Presentation on theme: "Early Americans you need to know U.S. History STAAR Test information."— Presentation transcript:
Early Americans you need to know U.S. History STAAR Test information
George Washington ( ) First President of the United States, the commander-in-chief of the Continental Army during the American Revolutionary War, and one of the Founding Fathers of the United States. He presided over the Constitution Convention, established the position of President, and was hailed as the "father of his country" even during his lifetime. He used the national government to preserve liberty, improve infrastructure, open the western lands for settlement, promote commerce, found a permanent capital, reduce regional tensions and promote a spirit of American nationalism.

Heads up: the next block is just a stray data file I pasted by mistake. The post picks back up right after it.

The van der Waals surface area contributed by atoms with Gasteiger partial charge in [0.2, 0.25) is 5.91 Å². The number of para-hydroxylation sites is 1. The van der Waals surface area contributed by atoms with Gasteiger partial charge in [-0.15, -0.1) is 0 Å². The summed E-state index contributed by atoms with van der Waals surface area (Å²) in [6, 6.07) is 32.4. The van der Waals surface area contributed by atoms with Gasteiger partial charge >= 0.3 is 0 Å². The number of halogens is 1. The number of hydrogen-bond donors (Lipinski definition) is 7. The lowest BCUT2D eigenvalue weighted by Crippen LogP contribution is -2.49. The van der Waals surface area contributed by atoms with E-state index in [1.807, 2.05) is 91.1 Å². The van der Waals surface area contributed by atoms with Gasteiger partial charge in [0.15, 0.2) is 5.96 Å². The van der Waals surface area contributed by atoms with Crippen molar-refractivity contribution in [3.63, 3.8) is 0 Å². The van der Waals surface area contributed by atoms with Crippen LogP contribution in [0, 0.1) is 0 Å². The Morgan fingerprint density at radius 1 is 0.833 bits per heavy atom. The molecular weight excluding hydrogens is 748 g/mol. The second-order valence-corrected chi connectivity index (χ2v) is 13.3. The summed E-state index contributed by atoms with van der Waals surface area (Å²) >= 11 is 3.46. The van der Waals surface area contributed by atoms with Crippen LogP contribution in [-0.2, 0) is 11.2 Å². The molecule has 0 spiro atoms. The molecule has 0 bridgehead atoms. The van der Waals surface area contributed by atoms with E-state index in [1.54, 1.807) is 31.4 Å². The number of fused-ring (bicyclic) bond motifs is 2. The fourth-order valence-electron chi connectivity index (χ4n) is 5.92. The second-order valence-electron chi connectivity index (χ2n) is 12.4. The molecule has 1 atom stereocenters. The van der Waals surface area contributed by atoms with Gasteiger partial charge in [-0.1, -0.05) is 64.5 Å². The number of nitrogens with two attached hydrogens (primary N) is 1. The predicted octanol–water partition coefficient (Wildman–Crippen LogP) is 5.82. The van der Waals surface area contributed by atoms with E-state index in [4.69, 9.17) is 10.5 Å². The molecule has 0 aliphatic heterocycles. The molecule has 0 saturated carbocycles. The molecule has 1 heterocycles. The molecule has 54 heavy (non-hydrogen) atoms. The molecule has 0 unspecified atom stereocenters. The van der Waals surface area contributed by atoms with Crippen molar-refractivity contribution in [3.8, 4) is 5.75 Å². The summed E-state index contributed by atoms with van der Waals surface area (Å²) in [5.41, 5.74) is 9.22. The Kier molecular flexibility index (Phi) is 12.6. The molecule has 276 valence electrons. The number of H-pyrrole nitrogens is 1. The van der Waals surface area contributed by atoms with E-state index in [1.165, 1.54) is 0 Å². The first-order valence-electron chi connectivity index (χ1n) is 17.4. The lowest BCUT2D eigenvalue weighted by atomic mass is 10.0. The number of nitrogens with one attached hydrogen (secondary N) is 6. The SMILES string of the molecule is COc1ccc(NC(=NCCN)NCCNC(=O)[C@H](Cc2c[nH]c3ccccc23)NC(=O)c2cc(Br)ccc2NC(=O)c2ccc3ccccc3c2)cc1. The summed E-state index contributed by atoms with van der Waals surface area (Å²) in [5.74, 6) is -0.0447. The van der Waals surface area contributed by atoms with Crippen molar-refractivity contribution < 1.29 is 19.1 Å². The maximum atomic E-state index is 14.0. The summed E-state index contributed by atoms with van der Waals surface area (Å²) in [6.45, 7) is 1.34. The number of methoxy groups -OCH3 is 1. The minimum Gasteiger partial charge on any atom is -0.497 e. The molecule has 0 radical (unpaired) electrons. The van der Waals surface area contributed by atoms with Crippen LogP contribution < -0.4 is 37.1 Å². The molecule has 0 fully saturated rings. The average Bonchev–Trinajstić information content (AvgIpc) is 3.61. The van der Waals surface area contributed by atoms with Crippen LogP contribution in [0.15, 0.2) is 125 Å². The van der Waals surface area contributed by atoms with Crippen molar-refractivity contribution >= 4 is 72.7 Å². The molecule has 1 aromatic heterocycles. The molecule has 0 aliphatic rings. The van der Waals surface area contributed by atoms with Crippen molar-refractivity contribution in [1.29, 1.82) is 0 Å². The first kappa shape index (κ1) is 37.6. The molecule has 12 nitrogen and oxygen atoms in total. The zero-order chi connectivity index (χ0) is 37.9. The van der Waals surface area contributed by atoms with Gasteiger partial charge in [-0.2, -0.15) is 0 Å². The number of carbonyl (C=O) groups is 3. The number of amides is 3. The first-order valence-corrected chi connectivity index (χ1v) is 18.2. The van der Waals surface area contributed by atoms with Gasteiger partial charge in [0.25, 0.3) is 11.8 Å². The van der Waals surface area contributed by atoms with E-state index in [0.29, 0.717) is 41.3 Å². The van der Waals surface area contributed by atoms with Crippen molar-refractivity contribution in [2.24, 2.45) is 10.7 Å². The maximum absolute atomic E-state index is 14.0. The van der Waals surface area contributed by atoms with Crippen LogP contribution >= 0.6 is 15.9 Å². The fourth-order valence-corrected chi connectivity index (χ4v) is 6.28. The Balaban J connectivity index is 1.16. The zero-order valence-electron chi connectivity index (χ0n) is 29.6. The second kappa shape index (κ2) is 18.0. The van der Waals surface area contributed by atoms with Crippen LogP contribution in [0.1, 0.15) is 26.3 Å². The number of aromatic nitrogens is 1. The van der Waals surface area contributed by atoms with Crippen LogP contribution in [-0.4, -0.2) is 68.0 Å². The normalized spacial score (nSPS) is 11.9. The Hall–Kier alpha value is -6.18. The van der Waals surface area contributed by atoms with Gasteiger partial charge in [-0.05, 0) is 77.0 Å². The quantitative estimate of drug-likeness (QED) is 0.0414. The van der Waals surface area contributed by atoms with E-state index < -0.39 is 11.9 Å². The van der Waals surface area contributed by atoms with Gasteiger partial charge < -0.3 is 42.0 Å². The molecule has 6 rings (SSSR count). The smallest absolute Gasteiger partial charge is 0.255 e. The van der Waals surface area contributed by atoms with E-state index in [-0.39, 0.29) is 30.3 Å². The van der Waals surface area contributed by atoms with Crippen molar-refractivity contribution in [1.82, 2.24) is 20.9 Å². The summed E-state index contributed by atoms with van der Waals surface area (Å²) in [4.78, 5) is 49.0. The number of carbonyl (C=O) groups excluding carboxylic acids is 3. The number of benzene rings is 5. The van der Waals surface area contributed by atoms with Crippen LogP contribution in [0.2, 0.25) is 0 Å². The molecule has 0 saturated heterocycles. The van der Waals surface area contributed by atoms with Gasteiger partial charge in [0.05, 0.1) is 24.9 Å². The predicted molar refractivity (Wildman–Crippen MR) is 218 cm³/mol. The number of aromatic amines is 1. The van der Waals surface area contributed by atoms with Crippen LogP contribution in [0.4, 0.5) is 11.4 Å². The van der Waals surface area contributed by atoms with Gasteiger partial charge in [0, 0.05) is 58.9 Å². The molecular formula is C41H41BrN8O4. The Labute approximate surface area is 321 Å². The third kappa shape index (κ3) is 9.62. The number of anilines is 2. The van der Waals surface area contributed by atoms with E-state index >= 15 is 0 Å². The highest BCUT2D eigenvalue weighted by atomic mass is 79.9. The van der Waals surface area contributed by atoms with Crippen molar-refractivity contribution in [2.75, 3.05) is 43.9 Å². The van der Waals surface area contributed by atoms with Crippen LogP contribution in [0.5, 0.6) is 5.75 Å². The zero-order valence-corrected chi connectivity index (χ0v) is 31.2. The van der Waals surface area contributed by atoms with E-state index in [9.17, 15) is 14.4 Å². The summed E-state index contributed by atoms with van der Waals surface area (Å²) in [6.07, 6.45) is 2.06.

John Adams (1735 – July 4, 1826) Second president of the United States, having earlier served as the first vice president. Adams was a statesman, diplomat, and a leading advocate of American independence. Well educated, he was an Enlightenment thinker who promoted republicanism, a strong central government, and wrote prolifically. He was a delegate in the Continental Congress, played a leading role in declaring independence, and then assisted Thomas Jefferson in drafting the Declaration of Independence.